Maui - Kaheawa wind turbines top expectations

It is estimated that 125,000 MW-hours of wind energy displaced more than 236,000 barrels of petroleum

In its first full calendar year of making electricity, the Kaheawa Wind Farm produced 9.8 percent of the electricity Maui Electric Co. sold. That was more than 125,000 megawatt-hours, slightly more than forecast at the start of 2007. Michael Alvarez, executive vice president and chief operating officer of owner UPC Wind, said Thursday that there is a savings to the utility, and to its customers.

“Since it achieved commercial operations (in mid-2006), the project has sold all of its output to Maui Electric Co. at rates that will save the utility over $4 million annually as compared to current avoided cost contracts,” he said. Most of MECO’s electricity comes from oil, and UPC estimated that 125,000 MW-hours of wind energy displaced more than 236,000 barrels of petroleum. MECO figures somewhat less, because it has to keep some standby units spinning to take care of fluctuations from the wind farm, especially when winds are gusty and flukey.

MECO spokeswoman Kaui Awai-Dickson said the utility did not have an exact estimate but that the utility would consider the displacement of oil at a lower figure. Wind (and electricity from burning bagasse that MECO buys from Hawaiian Commercial & Sugar Co.) helps Maui’s utility toward the state-mandated goal of 20 percent renewable energy by 2020. UPC says displacing oil also reduced emissions by more than 91,000 tons of carbon dioxide, 440 tons of nitrogen oxides and 377 tons of sulfur dioxide. The wind energy was enough to supply 11,000 homes.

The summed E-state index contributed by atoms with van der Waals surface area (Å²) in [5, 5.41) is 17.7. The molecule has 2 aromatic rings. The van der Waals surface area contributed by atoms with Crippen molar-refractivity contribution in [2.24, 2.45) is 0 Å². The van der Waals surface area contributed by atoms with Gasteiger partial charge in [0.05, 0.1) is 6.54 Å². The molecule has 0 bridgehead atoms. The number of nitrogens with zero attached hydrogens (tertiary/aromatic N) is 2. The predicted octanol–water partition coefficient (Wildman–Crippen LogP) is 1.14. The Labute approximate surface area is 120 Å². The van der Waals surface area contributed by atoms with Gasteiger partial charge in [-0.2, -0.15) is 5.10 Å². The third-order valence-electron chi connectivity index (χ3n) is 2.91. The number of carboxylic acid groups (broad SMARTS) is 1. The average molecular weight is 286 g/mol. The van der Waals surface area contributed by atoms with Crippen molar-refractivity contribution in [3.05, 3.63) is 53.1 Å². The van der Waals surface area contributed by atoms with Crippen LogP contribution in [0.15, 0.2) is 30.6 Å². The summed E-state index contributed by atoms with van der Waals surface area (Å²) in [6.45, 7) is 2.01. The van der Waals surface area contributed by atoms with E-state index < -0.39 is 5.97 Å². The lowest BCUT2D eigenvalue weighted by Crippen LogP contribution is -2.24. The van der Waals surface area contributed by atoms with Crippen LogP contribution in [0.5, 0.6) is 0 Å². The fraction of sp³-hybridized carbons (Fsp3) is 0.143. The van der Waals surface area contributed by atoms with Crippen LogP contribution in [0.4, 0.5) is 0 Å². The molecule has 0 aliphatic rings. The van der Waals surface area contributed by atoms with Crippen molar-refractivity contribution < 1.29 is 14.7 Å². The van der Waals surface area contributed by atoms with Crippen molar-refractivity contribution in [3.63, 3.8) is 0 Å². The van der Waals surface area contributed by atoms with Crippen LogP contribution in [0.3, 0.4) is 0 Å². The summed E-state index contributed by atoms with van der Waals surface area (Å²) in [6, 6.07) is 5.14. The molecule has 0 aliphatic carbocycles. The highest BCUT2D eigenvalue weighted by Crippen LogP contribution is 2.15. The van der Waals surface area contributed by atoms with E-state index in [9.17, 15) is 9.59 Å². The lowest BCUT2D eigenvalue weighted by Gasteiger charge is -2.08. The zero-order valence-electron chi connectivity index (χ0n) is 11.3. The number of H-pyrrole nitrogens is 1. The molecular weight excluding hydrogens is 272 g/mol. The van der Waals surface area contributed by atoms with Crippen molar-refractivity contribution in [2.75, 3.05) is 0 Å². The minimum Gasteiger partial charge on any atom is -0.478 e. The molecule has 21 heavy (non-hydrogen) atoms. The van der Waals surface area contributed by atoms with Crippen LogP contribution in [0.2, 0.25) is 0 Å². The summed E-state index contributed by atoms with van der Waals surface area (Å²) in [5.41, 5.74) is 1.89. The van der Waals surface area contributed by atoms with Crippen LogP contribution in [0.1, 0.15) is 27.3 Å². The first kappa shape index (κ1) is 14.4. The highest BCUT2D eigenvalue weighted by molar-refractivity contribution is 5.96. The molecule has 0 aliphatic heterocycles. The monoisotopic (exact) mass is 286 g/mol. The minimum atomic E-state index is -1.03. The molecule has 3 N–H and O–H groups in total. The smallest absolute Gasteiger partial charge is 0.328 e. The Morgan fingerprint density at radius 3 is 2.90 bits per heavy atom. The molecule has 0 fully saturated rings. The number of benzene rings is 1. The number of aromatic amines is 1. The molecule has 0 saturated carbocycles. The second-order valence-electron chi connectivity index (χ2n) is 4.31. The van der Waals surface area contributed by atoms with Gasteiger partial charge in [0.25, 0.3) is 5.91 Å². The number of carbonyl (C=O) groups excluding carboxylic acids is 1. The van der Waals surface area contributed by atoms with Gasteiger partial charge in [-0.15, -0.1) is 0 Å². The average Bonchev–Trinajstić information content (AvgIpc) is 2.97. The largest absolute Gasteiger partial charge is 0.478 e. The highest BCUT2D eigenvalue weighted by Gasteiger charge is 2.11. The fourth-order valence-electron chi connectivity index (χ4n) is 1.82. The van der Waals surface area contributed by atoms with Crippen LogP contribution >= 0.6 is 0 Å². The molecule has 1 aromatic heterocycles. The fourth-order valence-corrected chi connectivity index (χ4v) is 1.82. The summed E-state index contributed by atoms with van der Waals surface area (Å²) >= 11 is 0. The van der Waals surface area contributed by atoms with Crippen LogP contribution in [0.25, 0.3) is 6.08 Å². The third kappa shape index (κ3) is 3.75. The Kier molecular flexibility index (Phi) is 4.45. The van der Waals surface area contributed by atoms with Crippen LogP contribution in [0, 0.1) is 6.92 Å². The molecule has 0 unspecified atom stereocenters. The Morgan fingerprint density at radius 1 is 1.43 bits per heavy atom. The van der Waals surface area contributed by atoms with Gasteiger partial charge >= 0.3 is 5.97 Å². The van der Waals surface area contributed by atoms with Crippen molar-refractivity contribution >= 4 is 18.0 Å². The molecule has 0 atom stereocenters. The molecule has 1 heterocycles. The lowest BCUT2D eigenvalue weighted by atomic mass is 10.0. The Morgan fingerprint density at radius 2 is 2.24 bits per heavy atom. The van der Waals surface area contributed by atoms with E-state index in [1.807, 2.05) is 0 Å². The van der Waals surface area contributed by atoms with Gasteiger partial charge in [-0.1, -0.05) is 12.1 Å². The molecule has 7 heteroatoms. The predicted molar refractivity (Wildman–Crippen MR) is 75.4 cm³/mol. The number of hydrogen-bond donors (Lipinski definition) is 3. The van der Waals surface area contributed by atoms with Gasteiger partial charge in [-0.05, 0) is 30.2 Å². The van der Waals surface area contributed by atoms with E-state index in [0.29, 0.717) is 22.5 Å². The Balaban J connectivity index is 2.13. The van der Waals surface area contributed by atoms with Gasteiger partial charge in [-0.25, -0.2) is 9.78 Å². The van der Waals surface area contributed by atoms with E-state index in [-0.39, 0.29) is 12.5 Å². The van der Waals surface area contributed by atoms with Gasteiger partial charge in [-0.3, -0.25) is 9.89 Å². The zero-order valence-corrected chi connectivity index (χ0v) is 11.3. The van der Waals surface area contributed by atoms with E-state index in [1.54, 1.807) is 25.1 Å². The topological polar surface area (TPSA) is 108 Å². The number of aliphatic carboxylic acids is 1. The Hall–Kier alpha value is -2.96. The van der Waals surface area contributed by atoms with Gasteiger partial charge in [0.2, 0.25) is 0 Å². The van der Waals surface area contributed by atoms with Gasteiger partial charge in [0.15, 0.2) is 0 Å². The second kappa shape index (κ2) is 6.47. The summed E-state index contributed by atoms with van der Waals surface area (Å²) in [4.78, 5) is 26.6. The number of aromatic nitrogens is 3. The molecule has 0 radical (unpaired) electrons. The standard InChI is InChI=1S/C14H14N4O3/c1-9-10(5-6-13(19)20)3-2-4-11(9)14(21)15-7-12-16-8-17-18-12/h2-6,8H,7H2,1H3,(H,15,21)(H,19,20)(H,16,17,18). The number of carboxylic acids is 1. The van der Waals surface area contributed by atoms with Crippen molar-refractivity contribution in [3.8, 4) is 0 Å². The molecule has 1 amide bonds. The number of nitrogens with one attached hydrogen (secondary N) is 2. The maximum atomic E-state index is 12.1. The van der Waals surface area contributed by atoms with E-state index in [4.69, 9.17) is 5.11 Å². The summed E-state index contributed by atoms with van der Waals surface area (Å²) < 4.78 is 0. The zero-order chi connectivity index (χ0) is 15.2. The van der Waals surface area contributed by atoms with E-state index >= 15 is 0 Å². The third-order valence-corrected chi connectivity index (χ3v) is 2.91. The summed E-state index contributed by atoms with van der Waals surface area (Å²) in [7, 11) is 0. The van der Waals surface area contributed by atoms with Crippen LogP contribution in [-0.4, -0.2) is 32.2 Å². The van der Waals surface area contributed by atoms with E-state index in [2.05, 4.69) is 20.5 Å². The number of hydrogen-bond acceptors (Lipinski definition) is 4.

Even though the wind farm exceeded expectations in 2007, Alvarez said the company is not raising its output goals for 2008. The overage last year was not large, and overall the wind regime was close to predictions. Those were based on studies of wind done in order to obtain permits to build on the slopes above Maalaea. Some months of 2007 were over predictions, some under, said Alvarez, but overall it was about as expected.

Kaheawa is the state’s first and still the largest successful commercial wind farm. It has been so successful that UPC has plans to increase the maximum output from 30 megawatts to 51 MW. Although it has not yet gotten permits for the expansion or concluded a purchased power agreement with MECO, Alvarez says it has already bought the new machines. UPC also has wind farm ventures on Molokai, Oahu and Kauai in the works. Kaheawa also has a Habitat Conservation Plan that requires it to contribute at least $1 million to preserve rare native wildlife and plants.
Kaheawa Wind Energy
Trevor Sievert, Online Editorial Journalist
wind energy, wind farm, renewable energy, wind power, wind turbine, rotorblade, offshore, onshore

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